Grade Levels: 3-5, 6-8, K-3

In the BrainPOP ELL movie, An Amazing Walk (L2U5L3), Ben and Moby are taking a walk in nature. While Ben is amazed by the beauty of the great outdoors, Moby is bored. In the quest to prove that nature is exciting, the friends end up getting more excitement than they bargained for! In this lesson plan, adaptable for grades K-8, students apply appropriate adjectives to situations, illustrate adjectives, and relate anecdotes as they learn the difference between adjectives that end in –ing and –ed.

Lesson Plan Common Core State Standards Alignments

Students will:

  1. Apply ideas from prompts and oral discussions to new situations.
  2. Illustrate commonly confused adjectives, differentiating among them.
  3. Tell original stories with emerging detail, and express and explain situations (e.g., involving feelings).


amazing/amazed, boring/bored, confusing/confused, embarrassing/embarrassed, frightening/frightened


For Activity 2, Exciting or Excited?, make copies of the Picture Prompt: Adjective Endings for each pair of students, or project it to the class.

For Activity 3, Four Corners, prepare four signs using chart paper to hang or attach in the four corners of the classroom with the following written on them: That's amazing! / That's confusing! / That's embarrassing! / That's frightening!

Lesson Procedure:

  1. Roundrobin. To practice the difference between the two forms of adjectives, have students think of a time or situation to match the prompts you give. Conduct a Roundrobin activity using the prompts below to practice using –ed and –ing adjectives in the appropriate contexts. Swap the adjective with another after every few students.
    Examples of question and answer prompts are:
    Think of something that's tiring. ____________ is tiring for me.
    When are you amazed? I'm amazed when ________________.
  2. Exciting or Excited? Project or distribute the Picture Prompt: Adjective Endings. Ask students to think of sentences describing each pair of pictures. To differentiate, write the following adjective pairs on the board in a word bank: exciting/excited, amazing/amazed, frightening/frightened, embarrassing/embarrassed. For homework, have students illustrate at least two more pairs of adjectives ending in –ed and –ing on index cards. Encourage students to use adjectives from the movie for one set of images, but add a pair of new adjectives for the second set. They may draw their own pictures or find pictures on the Internet or in magazines. Tell them NOT to label the pictures, but to make flashcards of the words. The next day, play a matching or memory game with the pictures.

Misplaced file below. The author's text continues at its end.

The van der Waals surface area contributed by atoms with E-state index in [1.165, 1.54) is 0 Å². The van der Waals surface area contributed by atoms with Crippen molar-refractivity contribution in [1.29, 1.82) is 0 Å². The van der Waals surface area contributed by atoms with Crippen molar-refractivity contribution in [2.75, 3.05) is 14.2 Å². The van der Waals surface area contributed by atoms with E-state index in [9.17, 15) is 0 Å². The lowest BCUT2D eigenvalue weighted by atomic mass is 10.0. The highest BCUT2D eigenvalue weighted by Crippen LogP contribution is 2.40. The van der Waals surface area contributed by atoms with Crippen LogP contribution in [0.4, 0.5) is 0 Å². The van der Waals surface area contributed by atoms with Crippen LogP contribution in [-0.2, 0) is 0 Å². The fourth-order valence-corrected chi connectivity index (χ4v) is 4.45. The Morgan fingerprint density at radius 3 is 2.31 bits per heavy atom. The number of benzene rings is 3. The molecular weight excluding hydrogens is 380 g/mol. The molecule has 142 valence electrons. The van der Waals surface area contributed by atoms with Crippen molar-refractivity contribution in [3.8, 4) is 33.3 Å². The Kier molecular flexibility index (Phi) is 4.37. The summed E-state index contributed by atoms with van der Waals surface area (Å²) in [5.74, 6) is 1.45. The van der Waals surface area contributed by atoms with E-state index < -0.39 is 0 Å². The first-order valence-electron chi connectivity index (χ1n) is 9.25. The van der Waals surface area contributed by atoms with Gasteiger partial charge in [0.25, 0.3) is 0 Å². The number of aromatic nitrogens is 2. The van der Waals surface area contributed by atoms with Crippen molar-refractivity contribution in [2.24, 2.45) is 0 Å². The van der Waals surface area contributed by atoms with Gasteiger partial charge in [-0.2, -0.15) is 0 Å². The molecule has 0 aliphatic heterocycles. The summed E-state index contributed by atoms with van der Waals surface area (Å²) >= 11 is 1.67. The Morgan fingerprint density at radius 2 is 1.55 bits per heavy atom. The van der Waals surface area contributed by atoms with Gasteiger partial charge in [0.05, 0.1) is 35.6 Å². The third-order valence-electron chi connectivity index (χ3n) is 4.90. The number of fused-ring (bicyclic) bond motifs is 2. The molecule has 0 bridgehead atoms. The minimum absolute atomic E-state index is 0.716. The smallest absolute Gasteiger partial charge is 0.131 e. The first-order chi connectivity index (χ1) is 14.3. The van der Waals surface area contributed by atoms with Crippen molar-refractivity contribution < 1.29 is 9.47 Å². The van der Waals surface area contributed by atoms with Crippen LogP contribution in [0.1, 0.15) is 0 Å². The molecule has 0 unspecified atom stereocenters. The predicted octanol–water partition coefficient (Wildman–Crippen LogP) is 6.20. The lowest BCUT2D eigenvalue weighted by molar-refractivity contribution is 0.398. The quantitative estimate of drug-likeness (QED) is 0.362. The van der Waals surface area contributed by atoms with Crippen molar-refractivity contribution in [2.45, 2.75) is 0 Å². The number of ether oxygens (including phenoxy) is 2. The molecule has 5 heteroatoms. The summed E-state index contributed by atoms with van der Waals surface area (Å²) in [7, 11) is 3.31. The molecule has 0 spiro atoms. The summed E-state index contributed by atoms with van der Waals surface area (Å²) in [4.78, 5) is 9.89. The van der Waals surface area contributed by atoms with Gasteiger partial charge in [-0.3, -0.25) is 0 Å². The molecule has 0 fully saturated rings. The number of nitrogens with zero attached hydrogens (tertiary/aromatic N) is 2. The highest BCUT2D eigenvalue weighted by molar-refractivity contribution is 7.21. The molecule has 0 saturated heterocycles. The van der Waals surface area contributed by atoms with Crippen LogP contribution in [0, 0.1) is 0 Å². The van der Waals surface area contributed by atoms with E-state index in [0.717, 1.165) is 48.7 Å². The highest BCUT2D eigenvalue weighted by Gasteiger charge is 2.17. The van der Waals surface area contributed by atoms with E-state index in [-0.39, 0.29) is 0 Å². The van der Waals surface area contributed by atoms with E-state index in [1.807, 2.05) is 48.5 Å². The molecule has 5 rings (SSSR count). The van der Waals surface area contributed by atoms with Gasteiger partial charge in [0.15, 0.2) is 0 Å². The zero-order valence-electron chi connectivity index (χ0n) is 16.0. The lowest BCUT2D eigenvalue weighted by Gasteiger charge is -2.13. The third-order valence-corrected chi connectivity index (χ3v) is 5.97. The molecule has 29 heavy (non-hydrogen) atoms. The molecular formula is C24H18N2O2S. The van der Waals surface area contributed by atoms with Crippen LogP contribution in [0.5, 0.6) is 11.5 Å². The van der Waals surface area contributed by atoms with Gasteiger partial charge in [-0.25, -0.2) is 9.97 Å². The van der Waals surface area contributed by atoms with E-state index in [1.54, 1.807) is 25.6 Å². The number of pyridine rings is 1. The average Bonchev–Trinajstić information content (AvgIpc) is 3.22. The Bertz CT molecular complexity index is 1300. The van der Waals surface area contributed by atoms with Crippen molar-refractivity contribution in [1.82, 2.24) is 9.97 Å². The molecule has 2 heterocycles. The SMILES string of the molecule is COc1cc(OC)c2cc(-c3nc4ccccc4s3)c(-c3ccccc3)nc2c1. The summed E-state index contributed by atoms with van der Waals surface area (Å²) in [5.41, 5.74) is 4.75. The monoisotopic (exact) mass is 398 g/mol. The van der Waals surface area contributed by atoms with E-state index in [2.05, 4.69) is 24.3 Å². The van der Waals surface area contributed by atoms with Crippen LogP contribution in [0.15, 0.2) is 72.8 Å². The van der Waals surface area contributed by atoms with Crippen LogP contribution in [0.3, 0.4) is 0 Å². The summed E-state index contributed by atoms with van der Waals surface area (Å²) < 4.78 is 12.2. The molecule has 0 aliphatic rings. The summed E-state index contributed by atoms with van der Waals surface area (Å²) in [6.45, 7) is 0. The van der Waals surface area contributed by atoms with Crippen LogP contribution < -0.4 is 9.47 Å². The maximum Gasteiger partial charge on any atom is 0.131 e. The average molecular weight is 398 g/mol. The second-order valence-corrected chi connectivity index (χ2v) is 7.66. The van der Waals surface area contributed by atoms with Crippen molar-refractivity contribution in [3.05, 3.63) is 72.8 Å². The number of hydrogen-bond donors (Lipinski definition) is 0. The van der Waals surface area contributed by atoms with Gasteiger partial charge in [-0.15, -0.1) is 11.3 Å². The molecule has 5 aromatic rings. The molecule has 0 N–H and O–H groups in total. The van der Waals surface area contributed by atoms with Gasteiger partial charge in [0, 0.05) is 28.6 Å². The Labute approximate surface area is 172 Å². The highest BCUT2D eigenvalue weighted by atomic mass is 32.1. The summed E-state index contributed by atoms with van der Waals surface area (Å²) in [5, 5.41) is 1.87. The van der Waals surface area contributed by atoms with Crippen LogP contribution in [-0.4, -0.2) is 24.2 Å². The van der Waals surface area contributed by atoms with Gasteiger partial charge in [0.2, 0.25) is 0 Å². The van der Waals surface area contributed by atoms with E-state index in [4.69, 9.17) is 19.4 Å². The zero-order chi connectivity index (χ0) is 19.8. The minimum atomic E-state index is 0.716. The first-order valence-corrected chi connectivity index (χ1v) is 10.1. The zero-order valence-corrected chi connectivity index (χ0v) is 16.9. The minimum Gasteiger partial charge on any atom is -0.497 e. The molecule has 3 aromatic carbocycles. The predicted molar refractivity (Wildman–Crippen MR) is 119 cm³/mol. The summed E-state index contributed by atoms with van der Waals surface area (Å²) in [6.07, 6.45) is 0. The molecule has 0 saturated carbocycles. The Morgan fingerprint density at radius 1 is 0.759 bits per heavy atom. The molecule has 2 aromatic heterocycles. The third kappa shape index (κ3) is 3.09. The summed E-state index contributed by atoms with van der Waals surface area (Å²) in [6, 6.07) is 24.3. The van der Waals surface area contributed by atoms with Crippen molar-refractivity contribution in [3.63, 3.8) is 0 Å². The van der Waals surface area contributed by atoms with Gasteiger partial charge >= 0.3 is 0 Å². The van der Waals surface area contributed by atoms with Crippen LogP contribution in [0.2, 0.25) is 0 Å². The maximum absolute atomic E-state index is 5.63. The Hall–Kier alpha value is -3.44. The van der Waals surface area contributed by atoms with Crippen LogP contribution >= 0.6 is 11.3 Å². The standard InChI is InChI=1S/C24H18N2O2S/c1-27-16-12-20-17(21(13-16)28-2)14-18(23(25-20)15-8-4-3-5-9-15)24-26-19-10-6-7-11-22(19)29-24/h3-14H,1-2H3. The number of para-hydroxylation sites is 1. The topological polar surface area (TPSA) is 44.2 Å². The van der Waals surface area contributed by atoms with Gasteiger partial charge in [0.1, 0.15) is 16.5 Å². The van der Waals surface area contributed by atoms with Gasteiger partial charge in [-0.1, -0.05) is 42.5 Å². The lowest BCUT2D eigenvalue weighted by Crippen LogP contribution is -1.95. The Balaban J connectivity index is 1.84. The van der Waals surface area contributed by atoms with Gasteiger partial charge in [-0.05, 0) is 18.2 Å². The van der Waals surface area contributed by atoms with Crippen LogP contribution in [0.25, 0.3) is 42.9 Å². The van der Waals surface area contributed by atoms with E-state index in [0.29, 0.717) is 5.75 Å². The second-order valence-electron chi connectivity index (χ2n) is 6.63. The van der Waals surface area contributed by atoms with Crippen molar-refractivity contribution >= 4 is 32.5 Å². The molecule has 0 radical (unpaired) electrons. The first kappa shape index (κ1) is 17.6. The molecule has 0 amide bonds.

3. Four Corners. Hang the signs in the four corners of the room (see Preparation). Give the students time to think of a story or personal anecdote about something amazing, confusing, embarrassing, or frightening that happened to them. Then have them practice telling their stories to a partner. The partner should listen critically and offer constructive suggestions to make the story even more amazing, confusing, embarrassing, or frightening. When students feel ready to share their stories with others, instruct them to stand in the appropriate corners. Students take turns telling their stories to the class, and at the end of each one, the class shouts out, "That's __________!"

Extension Activity. Have the students look for –ed and –ing adjectives in books or resources they're reading for other classes. Instruct them to copy the sentences, circle the participial adjectives, and be prepared to explain why the –ed and –ing form was used.

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